What I Learned From the Hardest Part of (my) 2015


If someone other than me were to review my year last year, documents in hand—bills, journals, appointments, photos, mail— in order to determine what was my hardest part of last year… Well, I think that person would most certainly get it wrong. 

There was a month last year where I spent 40+ hours in doctor’s offices and hospital rooms. Most of those hours were spent slowly cracking open pistachio nuts, stacking coins, and testing eye shadow on three little boys in the most tedious form of survival known to moms: waiting with small children. 


Technically speaking, finding out the twins have hemophilia was hard. It turns out that when something, anything is wrong with your child you go through a grieving process, so there’s that. But as I was feeling all the feels about the boys’ futures and simultaneously having heart attacks about managing the physical needs of 3 boys in my home (AKA: lots and lots of cussing and running about and freaking out last year as I was adjusting to what is safe and what’s not for hemophiliacs), there was also just some bad luck for the boys and more blood loss and more bad pricks and more trips to the specialists and those five awful days Alistair didn’t walk — and just when I didn’t think I could handle one more hospital trip for Factor 8 treatments, they stopped just like that. 


But this season of learning about hemophilia and taking it on as our new normal was not the dark spot in my year.  Yes, it was hard in the sense that I felt knocked about in rapid succession for a couple months. But there was something markedly different about this than the actual worst pat of my year last year. 



My actual worst part of my year was right around Thanksgiving. I can’t put a rubber band around the stack of those days. I don’t know when it started or when it ended. And when I was in it, it really shouldn’t have been that hard. 

Paul was traveling less than he had been.  We were truly in the groove of homeschooling—getting everything done and having some fun too. Thomas’s reading had just exploded, reading almost everything he came across. And our trips to the hospital for the twins had taken a hard pause. 

But I felt out of control. The slow work of teaching the twins to talk felt grueling. The task of disciplining three very different children felt exhausting. The days seemed to once again feel not so fresh at start…but rather a continuation of an uphill battle. 

So it was that my worst part of my year was when I found myself coasting.  The worst grades I earned in college were from the easiest classes I took. If I’m not pushing myself hard, I crumble. I have to have push goals and big dreams and things outside of the everyday to make the leap from just okay to joyful.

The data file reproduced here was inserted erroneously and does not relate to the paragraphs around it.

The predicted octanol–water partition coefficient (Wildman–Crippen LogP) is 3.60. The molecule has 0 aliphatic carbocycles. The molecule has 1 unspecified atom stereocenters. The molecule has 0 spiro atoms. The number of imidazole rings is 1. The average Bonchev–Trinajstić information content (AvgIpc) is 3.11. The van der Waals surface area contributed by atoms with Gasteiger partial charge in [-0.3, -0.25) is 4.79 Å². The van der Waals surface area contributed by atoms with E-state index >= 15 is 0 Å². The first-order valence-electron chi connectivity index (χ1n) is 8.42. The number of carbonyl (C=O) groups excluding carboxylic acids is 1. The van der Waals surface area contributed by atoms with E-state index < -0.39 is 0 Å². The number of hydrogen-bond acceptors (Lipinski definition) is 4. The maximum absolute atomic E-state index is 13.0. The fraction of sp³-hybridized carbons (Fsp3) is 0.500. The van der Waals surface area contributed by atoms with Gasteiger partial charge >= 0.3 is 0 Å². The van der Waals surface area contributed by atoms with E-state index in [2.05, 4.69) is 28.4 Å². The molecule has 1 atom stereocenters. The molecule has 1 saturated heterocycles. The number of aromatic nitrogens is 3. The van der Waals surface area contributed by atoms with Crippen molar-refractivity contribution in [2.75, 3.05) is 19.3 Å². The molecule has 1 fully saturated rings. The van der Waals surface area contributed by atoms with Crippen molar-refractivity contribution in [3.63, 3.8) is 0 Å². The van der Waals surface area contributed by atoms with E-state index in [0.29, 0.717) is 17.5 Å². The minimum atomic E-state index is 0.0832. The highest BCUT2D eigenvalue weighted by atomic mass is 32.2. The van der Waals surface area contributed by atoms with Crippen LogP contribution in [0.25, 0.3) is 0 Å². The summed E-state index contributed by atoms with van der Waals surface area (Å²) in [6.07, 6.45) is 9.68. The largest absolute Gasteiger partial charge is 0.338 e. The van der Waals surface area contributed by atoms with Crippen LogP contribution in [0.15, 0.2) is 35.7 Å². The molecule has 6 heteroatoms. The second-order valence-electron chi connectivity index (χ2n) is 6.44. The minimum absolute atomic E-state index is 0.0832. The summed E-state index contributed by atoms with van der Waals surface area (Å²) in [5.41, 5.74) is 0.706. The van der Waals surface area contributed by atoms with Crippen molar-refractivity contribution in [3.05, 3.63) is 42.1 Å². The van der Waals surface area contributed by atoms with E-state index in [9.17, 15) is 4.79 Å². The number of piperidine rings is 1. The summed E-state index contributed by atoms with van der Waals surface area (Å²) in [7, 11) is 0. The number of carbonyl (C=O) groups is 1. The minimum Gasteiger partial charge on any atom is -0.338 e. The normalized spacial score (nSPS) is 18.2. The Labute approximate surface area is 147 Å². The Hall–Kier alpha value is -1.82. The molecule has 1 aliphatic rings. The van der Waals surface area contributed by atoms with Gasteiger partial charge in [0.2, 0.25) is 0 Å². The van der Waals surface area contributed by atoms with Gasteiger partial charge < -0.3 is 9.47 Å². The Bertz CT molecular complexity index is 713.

Here are my take aways after climbing out of my limping, lacking whiny month last year:

  1. I have to do hard things. If I’m not enduring something hard outside of my choice, I need to find something hard and bring it toward me. I like big goals. I like doing and making and achieving. Coasting = death.
  2. What is in my control? What is outside of it? I need to focus nearly all of my attention on the things that I can do and accept the rest.  When I have shifted to what I can’t control, I’ve really stumbled.  And my goodness, there are so many things about life we can’t control.  But there’s an infinite number of things we can do. Locus of control. That’s where I want my eyes firmly fixed this year.
  3. We are vulnerable after big accomplishments.  We are vulnerable after finishing hard things.  There’s a gap there where our energy was. It needs filled with lots of new excitement for something else. But, for me, that means thinking just a bit about new goals. It means planning and dreaming right after the finish line. Not just resting and doing nothing, but resting in visualizing new things. 


I see the difference now.  Hard things that were not hard for me: Lots and lots of travel weeks in the beginning of the year. Hemophilia crash course this summer. Being homeschool newbies this fall. These should have been hard, but they weren’t because with each thing there was something I was fighting for. 

Financial freedom

My children’s health & happiness

And all the books now open doors for my firstborn


Hard things are not hard with clear purpose.  Heavy work is made light by the hope in our hearts. 


What are you fighting for?


What heavy work are you ready to make light?